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Aim--To test the hypothesis that children with behavioural and/or developmental problems have significantly higher blood lead concentrations than the general childhood population.
Methods--Blood samples were taken from 69 children with behavioural and/or developmental problems and 136 controls (children admitted for elective day case surgery under general anaesthetic). Blood lead estimations were carried out using graphite furnace atomic absorption
Results--Children with behavioural and/or developmental problems had higher lead concentrations than controls, both in terms of their distribution across the group ([mean.sub.geometric] lead concentrations: 40.7 (cases), 29.2 (controls), ratio of the [means.sub.geometric] 1.35 (95% CI 1.17, 1.58)) and the proportion of children with lead concentrations above those commonly defined as "toxic"--that is, 100 [micro]g/1 (12% (cases), 0.7% (controls); p[less than]0.001). Multiple linear regression suggested that this difference was not explained by differences in age, sex, or socioeconomic status of the two comparison groups.
Conclusions--Children with behavioural and/or developmental problems are more likely to have significantly higher blood lead concentrations than the general childhood population. Lead, a known and more importantly, a treatable neurotoxin, would further contribute to the impairment suffered by these children. We argue that this group of children should be routinely screened for lead.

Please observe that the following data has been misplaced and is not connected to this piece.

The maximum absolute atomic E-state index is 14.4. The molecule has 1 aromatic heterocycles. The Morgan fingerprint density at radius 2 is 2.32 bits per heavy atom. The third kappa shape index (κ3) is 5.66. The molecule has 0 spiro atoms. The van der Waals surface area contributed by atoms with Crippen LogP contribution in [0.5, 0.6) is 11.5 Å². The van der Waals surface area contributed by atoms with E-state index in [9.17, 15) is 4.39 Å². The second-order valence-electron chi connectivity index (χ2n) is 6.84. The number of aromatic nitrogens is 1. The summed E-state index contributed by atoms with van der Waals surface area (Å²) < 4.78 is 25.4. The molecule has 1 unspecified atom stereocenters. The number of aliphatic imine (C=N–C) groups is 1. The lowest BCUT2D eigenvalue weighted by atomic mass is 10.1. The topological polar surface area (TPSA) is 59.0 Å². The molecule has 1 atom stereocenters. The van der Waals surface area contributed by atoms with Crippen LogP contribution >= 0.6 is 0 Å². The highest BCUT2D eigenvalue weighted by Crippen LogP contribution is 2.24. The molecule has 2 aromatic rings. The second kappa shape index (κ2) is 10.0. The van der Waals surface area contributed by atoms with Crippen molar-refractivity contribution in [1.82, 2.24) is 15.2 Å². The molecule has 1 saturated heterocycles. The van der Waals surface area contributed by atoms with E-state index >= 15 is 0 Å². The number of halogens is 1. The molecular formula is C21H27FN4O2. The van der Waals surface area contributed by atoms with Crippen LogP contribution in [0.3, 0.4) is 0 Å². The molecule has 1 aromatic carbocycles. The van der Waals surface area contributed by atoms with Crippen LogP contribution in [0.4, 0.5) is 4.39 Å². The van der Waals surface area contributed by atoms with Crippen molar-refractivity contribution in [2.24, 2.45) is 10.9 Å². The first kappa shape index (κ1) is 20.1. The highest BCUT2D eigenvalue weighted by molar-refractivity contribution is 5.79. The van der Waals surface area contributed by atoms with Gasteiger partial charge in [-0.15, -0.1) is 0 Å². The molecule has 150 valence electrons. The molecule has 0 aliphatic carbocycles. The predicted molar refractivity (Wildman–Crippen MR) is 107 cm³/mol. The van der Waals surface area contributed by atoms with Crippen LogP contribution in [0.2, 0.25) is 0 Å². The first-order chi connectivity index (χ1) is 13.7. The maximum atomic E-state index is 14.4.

Keywords: developmental problems; behavioural problems; lead; screening
Lead contaminated particles can enter the body through inhalation and ingestion. Children absorb over three times as much lead as adults and are at greatly increased risk through increased mouthing behaviours such as chewing objects and sucking their fingers. Lead is a known neurotoxin in children and has been shown to adversely affect cognitive functioning and development, [1-3] with no lower threshold for blood lead concentration below which these effects do not occur. 
Environmental policies and legislation have been successful in reducing community lead exposure; as a result it is not considered to be an important public health problem in the UK.  However, in the USA there is greater public concern over lead and extensive lead screening programmes have been carried out there since the early 1960s.  The Centers for Disease Control, Atlanta, generally recommends that children first receive blood lead screening at 1 year of age with additional …